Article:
NUS Launches Divest-Invest Campaign
19th January 2016
On the subject of the Divest-Invest campaign, Iain Patton, Chief Executive of the EAUC
, said; “To quote Joy Carter, Vice-chancellor of the University of Winchester in Times Higher Education after the historic UN Paris Climate Change Agreement, ‘Deciding as a sector to help all our students to confront climate change is a strong expression not only of our autonomy but also of our scholarly and ethical values and our noble purpose’. Part of this requires us to take a look at the sources of our institutional funding and investments and to recognise that by doing this, we have the chance to maximise on ethical funding opportunities, take the lead on investment in renewables and to play our part in achieving Global Goal No.13
to combat climate change.
“The NUS data suggests that respondents considered areas such as Human Rights, arms, and animal testing to be high priorities for divestment, demonstrating that the issue on ethical investment reaches further than fossil fuels. The EAUC encourages its Members to see this as an opportunity to adopt a wider ethical approach to their investments, rather than focusing solely on single issue. Taking a broader view of sustainability will enable institutions to balance environmental, social and ethical accountability with their funding needs, providing invaluable learning opportunities and much needed stability and resilience for the future.
“The EAUC supports Members by providing a fast expanding rage of resources in this area and you can view these here
“We would like to hear from Members on what resources and support you and your institution’s investment and endowment managers require to help you on your ethical investment journey. Please respond on the Members Network or contact us direct at email@example.com
NUS Press Release:
The National Union of Students (NUS) is calling for universities and colleges to pull £100 million out of fossil fuels and put it into renewables, as new research reveals the extent of institutions’ investment in fossil fuel companies.
NUS launched the Divest-Invest campaign on Monday 18th January at SOAS, the first institution in London to divest. The membership organisation planted 100 paper wind turbines to represent the £100 million they plan to shift out of fossil fuels and into renewables.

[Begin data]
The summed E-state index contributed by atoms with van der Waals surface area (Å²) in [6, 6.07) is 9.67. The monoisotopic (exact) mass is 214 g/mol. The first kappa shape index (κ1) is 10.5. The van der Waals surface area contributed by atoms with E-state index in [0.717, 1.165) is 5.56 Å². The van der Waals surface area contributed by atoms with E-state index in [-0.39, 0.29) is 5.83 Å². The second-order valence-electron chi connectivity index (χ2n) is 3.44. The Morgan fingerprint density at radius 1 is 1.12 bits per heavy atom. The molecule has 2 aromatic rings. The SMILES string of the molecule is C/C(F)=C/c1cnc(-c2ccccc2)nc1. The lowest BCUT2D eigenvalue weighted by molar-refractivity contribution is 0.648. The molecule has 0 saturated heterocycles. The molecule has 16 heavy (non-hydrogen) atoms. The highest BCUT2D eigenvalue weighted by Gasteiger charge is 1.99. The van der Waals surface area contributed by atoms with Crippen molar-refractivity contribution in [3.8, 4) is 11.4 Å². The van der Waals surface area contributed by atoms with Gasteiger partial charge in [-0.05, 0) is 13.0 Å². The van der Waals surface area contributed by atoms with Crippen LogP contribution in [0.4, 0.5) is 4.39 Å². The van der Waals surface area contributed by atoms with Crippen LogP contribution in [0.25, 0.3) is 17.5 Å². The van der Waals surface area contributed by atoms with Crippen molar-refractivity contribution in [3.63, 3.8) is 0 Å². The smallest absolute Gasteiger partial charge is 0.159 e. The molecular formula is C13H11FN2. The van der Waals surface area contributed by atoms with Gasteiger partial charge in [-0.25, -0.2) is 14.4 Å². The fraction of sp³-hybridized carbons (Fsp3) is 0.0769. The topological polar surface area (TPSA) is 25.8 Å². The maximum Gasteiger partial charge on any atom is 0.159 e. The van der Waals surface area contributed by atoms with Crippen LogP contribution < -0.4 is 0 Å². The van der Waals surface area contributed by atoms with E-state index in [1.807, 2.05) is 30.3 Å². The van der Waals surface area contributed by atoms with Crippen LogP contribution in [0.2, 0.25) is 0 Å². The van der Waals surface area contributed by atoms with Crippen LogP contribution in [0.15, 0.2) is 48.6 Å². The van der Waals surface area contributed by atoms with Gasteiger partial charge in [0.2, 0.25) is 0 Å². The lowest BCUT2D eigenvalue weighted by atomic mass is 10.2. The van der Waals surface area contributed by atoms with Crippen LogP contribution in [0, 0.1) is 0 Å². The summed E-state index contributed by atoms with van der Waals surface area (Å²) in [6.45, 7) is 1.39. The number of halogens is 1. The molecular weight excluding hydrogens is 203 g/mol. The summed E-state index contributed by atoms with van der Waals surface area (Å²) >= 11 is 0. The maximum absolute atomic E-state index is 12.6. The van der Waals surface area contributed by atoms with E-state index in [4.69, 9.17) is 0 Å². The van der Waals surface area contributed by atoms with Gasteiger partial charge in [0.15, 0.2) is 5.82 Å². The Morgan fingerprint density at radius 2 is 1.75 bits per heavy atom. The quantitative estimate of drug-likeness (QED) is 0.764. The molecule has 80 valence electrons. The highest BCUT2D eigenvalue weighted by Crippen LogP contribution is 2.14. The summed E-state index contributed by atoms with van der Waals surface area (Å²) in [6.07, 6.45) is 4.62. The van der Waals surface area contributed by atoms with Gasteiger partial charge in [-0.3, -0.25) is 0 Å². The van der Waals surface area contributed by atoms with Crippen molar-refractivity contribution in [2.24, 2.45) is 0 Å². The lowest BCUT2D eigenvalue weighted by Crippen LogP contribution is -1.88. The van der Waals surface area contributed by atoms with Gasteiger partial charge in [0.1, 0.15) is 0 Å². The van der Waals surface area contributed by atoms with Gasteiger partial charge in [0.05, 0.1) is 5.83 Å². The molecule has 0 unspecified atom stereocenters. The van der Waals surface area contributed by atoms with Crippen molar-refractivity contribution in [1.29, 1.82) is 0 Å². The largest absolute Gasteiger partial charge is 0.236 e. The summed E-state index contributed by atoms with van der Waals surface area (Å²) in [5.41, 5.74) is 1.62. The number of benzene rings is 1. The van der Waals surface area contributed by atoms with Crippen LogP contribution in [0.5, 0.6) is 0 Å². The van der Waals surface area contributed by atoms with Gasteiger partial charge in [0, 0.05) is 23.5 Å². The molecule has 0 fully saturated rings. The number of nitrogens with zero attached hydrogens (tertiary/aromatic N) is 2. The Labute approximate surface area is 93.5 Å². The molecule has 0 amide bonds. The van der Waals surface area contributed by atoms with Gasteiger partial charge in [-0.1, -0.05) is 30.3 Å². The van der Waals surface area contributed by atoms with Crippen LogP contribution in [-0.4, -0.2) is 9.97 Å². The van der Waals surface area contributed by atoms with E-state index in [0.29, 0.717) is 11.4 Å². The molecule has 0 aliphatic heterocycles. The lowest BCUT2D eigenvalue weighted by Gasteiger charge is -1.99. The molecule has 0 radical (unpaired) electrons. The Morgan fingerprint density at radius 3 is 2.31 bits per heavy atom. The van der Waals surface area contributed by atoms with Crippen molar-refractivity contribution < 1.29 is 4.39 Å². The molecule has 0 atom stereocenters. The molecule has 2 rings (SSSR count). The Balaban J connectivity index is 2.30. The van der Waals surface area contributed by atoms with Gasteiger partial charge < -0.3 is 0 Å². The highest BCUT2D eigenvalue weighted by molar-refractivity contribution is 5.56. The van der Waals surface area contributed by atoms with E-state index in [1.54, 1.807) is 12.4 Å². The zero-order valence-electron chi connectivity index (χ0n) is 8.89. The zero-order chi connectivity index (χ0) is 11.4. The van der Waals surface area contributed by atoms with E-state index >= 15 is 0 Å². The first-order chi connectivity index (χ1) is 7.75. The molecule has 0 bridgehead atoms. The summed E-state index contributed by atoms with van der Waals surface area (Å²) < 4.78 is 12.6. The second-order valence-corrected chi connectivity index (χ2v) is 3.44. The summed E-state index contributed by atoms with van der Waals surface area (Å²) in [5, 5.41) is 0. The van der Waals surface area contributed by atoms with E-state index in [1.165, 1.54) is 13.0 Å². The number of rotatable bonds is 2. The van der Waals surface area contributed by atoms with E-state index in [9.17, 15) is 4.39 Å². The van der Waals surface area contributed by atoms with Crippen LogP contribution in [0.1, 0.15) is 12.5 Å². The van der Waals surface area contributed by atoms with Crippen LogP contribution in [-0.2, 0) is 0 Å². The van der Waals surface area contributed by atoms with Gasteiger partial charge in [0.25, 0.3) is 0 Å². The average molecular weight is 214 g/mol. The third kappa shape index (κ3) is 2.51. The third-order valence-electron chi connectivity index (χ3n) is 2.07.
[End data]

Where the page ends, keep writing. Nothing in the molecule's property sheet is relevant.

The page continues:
NUS issued freedom of information requests to all higher and further education institutions in the UK to find out how their money is invested. The results showed £180 million is invested in fossil fuels, but they believe this is the tip of the iceberg and the actual figure is closer to £600 million.
NUS also conducted a survey which revealed both students and staff strongly support divestment. The research found 85 per cent of staff, students and students’ union officers think their university should invest in renewables and 75 per cent want the opportunity to invest locally.
Over the next 18 months NUS will support students’ unions as they push their institutions to cut their ties with fossil fuel companies.
In the 2014/2015 academic year nearly £20 million of university research funding was related to fossil fuels and a quarter of universities receive benefits from energy companies like scholarships, gifts and sponsorships.
Other findings include:
• 90 per cent of staff, students and officers are in favour of using renewables to supply heat, electricity and fuel.
• Three fifths of staff, students and officers don’t know how to raise concerns about their institutions’ investments and two thirds don’t know how to raise concerns about research.
• 14 per cent of universities and five per cent of colleges reported having governors linked to the fossil fuel industry.
The Divest-Invest campaign aims to get institutions to divest £100 million of the money currently in fossil fuels and reinvest it in renewables, never invest in fossil fuel companies and switch to 100 per cent renewable energy.
Piers Telemacque, NUS vice president (society and citizenship), said:
“We looked into the investments of our universities and colleges because students don’t think our education system should be funding climate breakdown.
“We’ve set a target of moving £100 million of fossil fuel money into renewable alternatives. We’ll be working with students’ unions and showing leadership on sustainability where our government is failing.”
Graham Peterson, University and College Union environment co-ordinator, said:
"The United Nations has declared 2016 to be the year of Green Finance. It's therefore very timely that NUS has produced this excellent piece of research.
“The report and the survey highlight both the opportunities and the need to address investment strategy in colleges and universities.
“UCU looks forward to working with the NUS on ethical investment and divestment campaigns at both institutional and national level."
Izzy Annan, SOAS students’ union environment officer and co-president of Solar SOAS, said:
“We're really proud to be the first university to divest from fossil fuels in London, and we’re just as excited to be part of the launch to move that money into renewable alternatives.
“Our own Solar SOAS, a student-led renewable energy co-operative, is exactly the sort of thing universities should be championing now. To move £100 million into clean energy projects like this across the UK will be amazing.”